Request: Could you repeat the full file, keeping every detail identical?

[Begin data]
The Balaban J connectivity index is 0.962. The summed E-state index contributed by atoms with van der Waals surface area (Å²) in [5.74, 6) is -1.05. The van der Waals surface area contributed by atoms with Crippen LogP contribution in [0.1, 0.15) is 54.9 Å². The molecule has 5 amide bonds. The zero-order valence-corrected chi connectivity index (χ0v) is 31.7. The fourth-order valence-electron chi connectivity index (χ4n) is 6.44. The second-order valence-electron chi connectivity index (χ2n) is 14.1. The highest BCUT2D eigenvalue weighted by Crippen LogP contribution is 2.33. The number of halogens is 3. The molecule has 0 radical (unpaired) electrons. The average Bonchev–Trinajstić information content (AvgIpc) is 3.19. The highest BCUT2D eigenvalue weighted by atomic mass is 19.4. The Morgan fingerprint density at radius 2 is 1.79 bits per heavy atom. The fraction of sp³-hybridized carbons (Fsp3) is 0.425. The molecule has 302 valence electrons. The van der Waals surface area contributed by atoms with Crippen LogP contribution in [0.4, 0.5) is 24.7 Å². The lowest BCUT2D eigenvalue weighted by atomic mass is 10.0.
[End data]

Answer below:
The Balaban J connectivity index is 0.962. The summed E-state index contributed by atoms with van der Waals surface area (Å²) in [5.74, 6) is -1.05. The van der Waals surface area contributed by atoms with Crippen LogP contribution in [0.1, 0.15) is 54.9 Å². The molecule has 5 amide bonds. The zero-order valence-corrected chi connectivity index (χ0v) is 31.7. The fourth-order valence-electron chi connectivity index (χ4n) is 6.44. The second-order valence-electron chi connectivity index (χ2n) is 14.1. The highest BCUT2D eigenvalue weighted by Crippen LogP contribution is 2.33. The number of halogens is 3. The molecule has 0 radical (unpaired) electrons. The average Bonchev–Trinajstić information content (AvgIpc) is 3.19. The highest BCUT2D eigenvalue weighted by atomic mass is 19.4. The Morgan fingerprint density at radius 2 is 1.79 bits per heavy atom. The fraction of sp³-hybridized carbons (Fsp3) is 0.425. The molecule has 302 valence electrons. The van der Waals surface area contributed by atoms with Crippen LogP contribution in [0.4, 0.5) is 24.7 Å². The lowest BCUT2D eigenvalue weighted by atomic mass is 10.0.